AUG 21, 2013 10:00 AM PDT
Genomic Approaches to Discover Biomarkers of Drug Response in Cancer
Presented at the Genetics and Genomics 2013 Virtual Event
CONTINUING EDUCATION (CME/CE/CEU) CREDITS: CE
117 46 2787

Speakers:
  • Assistant Professor in the Department of Pathology, Research Scientist, Memorial Sloan-Kettering Cancer Center
    Biography
      Michael Berger, PhD is an Assistant Attending in the Department of Pathology and an Affiliate Member of the Human Oncology and Pathogenesis Program, with expertise in cancer genomics and computational biology. His research focuses on the enumeration of the spectrum of genetic mutations in human tumors in order to identify biomarkers of cancer progression and drug response. Dr. Berger joined the MSKCC faculty in October 2010 after working as a research scientist and computational biologist in the Cancer Program at the Broad Institute of Harvard and MIT. At the Broad, he served as the project leader and primary data analyst for numerous efforts employing massively parallel "next generation" sequencing to characterize genetic mutations in a range of cancers. He now runs an independent research laboratory at MSKCC that is developing methods to reliably and accurately profile clinical specimens for cancer-related DNA mutations and copy number alterations. His laboratory is engaged in many collaborations with clinical and translational investigators to discover significant oncogenic mutations in rare or understudied tumor types and identify genomic biomarkers exhibiting correlations with clinical outcomes and therapeutic response. He is also working closely with the CLIA compliant Diagnostic Molecular Pathology Laboratory to build a robust profiling pipeline and analytical framework for use in real-time patient management. Dr. Berger received his Bachelor's Degree in Physics at Princeton University and his Ph.D. in Biophysics at Harvard University.

    Abstract:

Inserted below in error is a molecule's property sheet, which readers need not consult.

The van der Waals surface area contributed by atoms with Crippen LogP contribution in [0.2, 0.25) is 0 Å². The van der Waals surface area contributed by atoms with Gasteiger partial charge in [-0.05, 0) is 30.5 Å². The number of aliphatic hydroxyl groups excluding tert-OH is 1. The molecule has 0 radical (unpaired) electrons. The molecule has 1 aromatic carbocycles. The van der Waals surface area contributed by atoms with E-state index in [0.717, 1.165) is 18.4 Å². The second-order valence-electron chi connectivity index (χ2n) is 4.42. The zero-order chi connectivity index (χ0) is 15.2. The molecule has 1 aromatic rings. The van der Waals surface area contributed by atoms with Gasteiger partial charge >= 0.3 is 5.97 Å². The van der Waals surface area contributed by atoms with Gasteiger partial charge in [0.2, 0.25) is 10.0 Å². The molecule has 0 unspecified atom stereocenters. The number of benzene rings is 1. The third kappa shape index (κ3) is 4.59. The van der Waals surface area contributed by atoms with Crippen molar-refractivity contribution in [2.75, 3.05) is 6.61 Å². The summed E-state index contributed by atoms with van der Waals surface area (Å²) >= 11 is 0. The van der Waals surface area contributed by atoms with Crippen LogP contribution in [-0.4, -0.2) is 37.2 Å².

Massively parallel sequencing technology has proven to enable the identification of driver genetic alterations in patients' tumors that may be suppressed by targeted therapies. Through retrospective analysis of clinical specimens, one can discover genomic biomarkers that predict outcomes and therapeutic response. Longitudinal profiling of multiple tumors in a single patient can reveal factors that influence tumor progression and drug resistance. Finally, prospective sequencing of patient specimens, when coupled with complementary radiology and histology based imaging, can enhance the clinical diagnosis and treatment of cancer patients. For increasingly lower costs, one can profile clinically relevant genes for mutations, copy number alterations, and structural rearrangements, with high detection sensitivity in low purity or multi-clonal tumor tissue. Advances in target capture, sample multiplexing, and profiling of formalin-fixed paraffin embedded (FFPE) specimens have further established the clinical utility of next generation sequencing. However, challenges remain in the application of these techniques to the analysis of clinical samples. In addition to the technical challenge of analyzing scant amounts of FFPE tissue, one must overcome the biological challenges of aneuploidy and heterogeneity inherent to the genetics of cancer. I will discuss different strategies for sequencing clinical samples, including different sequencing platforms, capture methods, and breadth of testing (i.e. targeted versus comprehensive approaches). I will describe examples in which our group has performed massively parallel sequencing on clinically annotated tumor specimens to identify genomic biomarkers of drug response and resistance. Finally, I will describe additional challenges in prospectively applying these techniques for clinical diagnosis involving bioinformatics, clinical interpretation, regulatory compliance, and ethics.

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